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The Plant Doctor: Fragile croton requires careful indoor attention

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Easily one of the most popular houseplants is the multicolored croton. This spectacular plant is native to Malaysia, where it grows in an environment characterized by bright, indirect light, plenty of rain, high humidity and temperatures ranging between warm and hot.

Now let’s compare this ideal but natural environment with the one the croton is exposed to when living in your home. Most indoor environments offer heat — and most often too much — drafts, low light and very low humidity. These conditions prevail in our homes and apartments during the winter, and they constitute a recipe that causes the croton to drop its leaves.

Crotons are very sensitive to change. Bring them indoors for the fall and winter or out of doors during the spring and summer and they drop their leaves. Another factor is age. Regardless of how happy the plant may be, after five or six years it will begin to drop some leaves.

The one major advantage of crotons is that they recover incredibly fast once conditions are made available to their liking.

To mollify this plant during the fall and winter, place it in an area that is bright and where it will receive the most light possible. Mist it often to maintain a level of humidity around the plant, and fertilize it monthly at half-strength.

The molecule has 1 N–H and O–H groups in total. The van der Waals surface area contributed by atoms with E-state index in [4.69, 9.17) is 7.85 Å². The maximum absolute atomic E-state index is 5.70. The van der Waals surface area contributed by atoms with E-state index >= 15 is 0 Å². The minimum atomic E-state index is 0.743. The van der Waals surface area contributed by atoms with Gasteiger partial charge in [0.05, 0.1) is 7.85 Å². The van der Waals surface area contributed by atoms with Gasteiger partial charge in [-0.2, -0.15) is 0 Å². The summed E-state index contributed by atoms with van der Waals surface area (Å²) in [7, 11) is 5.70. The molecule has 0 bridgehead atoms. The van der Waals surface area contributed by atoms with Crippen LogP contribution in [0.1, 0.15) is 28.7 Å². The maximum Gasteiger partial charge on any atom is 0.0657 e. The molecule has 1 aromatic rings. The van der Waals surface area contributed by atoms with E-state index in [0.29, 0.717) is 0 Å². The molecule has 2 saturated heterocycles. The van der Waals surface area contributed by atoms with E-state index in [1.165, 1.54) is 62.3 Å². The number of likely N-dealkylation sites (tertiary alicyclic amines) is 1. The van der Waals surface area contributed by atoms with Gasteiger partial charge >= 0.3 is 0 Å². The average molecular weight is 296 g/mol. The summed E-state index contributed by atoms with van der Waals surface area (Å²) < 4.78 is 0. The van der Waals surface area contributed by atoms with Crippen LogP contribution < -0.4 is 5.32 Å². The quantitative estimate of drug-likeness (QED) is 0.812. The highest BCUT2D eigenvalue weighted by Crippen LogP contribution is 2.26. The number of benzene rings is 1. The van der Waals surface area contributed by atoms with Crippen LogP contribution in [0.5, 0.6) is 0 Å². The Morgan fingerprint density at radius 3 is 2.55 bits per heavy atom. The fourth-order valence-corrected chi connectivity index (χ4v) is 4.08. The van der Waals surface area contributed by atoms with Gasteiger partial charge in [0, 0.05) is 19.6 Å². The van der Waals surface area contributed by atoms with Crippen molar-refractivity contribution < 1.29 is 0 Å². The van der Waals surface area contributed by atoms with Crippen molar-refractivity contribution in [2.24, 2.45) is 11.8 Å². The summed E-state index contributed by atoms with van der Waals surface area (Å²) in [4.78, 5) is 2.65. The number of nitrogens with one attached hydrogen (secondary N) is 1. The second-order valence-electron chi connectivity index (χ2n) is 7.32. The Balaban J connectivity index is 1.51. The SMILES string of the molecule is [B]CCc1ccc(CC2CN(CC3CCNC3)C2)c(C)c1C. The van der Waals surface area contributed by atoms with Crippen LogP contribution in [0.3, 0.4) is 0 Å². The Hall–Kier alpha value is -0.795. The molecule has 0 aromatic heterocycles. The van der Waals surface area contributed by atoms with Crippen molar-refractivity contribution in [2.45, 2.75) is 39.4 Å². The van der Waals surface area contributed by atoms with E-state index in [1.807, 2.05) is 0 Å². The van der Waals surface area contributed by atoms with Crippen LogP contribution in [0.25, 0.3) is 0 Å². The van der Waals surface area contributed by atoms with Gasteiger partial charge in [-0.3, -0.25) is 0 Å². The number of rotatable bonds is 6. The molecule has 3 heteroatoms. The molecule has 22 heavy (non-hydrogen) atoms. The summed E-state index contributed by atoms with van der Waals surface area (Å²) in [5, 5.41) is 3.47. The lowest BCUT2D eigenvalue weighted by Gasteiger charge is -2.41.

Watering is a bit tricky but nothing you can’t handle. Allow the topsoil to dry out slightly to a depth of about 1/2 inch. Don’t allow the soil beneath this depth to become dry. Water to maintain moist soil. Both overwatering and drying will cause this plant to drop leaves.

There are more than 100 types of crotons. While it is unlikely you will find that many in a nursery, at a minimum you will probably find at least three to six different varieties. Not all cultivars (varieties) will behave the same in your home. You may wish to experiment by trying out different varieties in your home to determine which is best.

A final word of caution: Many of our home gardeners are attracted to seasonal clearance sales provided by nurseries to get your mind off the snow and onto their flora. Any plants purchased during the winter must be protected in transit from the store to your home. Most nurseries will double-wrap the plant and advise you to take the plant home as soon as possible. Even brief exposure to the frigid weather we are experiencing will make the leaves fall off.

Questions or concerns regarding gardening or plant care should be addressed by e-mail to Harvey.Goodman@att.net.

Posted 7:02 pm, October 10, 2011
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